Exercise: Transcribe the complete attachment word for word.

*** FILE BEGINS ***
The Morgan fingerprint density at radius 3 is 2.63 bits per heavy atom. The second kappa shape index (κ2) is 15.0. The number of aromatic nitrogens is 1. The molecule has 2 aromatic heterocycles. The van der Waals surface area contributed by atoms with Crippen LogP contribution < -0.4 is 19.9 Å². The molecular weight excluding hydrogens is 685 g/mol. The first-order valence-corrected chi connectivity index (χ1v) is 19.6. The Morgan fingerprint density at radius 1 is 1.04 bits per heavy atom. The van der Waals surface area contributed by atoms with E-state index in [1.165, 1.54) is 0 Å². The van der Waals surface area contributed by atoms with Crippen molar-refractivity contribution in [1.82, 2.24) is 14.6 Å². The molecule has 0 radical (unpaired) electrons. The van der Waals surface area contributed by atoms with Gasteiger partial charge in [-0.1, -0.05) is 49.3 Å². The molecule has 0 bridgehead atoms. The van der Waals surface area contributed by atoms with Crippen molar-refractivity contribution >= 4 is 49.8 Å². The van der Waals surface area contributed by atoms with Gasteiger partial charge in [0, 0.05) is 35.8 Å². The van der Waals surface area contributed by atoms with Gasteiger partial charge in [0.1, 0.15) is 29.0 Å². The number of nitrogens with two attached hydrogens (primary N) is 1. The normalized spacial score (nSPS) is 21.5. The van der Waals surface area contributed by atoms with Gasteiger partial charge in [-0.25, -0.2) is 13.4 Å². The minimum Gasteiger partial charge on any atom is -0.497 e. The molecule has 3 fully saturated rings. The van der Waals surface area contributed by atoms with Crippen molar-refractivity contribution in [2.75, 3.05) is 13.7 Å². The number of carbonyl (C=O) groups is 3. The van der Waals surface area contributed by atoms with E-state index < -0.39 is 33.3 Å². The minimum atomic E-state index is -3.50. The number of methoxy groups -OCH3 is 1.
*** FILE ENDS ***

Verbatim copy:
The Morgan fingerprint density at radius 3 is 2.63 bits per heavy atom. The second kappa shape index (κ2) is 15.0. The number of aromatic nitrogens is 1. The molecule has 2 aromatic heterocycles. The van der Waals surface area contributed by atoms with Crippen LogP contribution < -0.4 is 19.9 Å². The molecular weight excluding hydrogens is 685 g/mol. The first-order valence-corrected chi connectivity index (χ1v) is 19.6. The Morgan fingerprint density at radius 1 is 1.04 bits per heavy atom. The van der Waals surface area contributed by atoms with E-state index in [1.165, 1.54) is 0 Å². The van der Waals surface area contributed by atoms with Crippen molar-refractivity contribution in [1.82, 2.24) is 14.6 Å². The molecule has 0 radical (unpaired) electrons. The van der Waals surface area contributed by atoms with Gasteiger partial charge in [-0.1, -0.05) is 49.3 Å². The molecule has 0 bridgehead atoms. The van der Waals surface area contributed by atoms with Crippen molar-refractivity contribution >= 4 is 49.8 Å². The van der Waals surface area contributed by atoms with Gasteiger partial charge in [0, 0.05) is 35.8 Å². The van der Waals surface area contributed by atoms with Gasteiger partial charge in [0.1, 0.15) is 29.0 Å². The number of nitrogens with two attached hydrogens (primary N) is 1. The normalized spacial score (nSPS) is 21.5. The van der Waals surface area contributed by atoms with Gasteiger partial charge in [-0.25, -0.2) is 13.4 Å². The minimum Gasteiger partial charge on any atom is -0.497 e. The molecule has 3 fully saturated rings. The van der Waals surface area contributed by atoms with Crippen molar-refractivity contribution in [2.75, 3.05) is 13.7 Å². The number of carbonyl (C=O) groups is 3. The van der Waals surface area contributed by atoms with E-state index < -0.39 is 33.3 Å². The minimum atomic E-state index is -3.50. The number of methoxy groups -OCH3 is 1.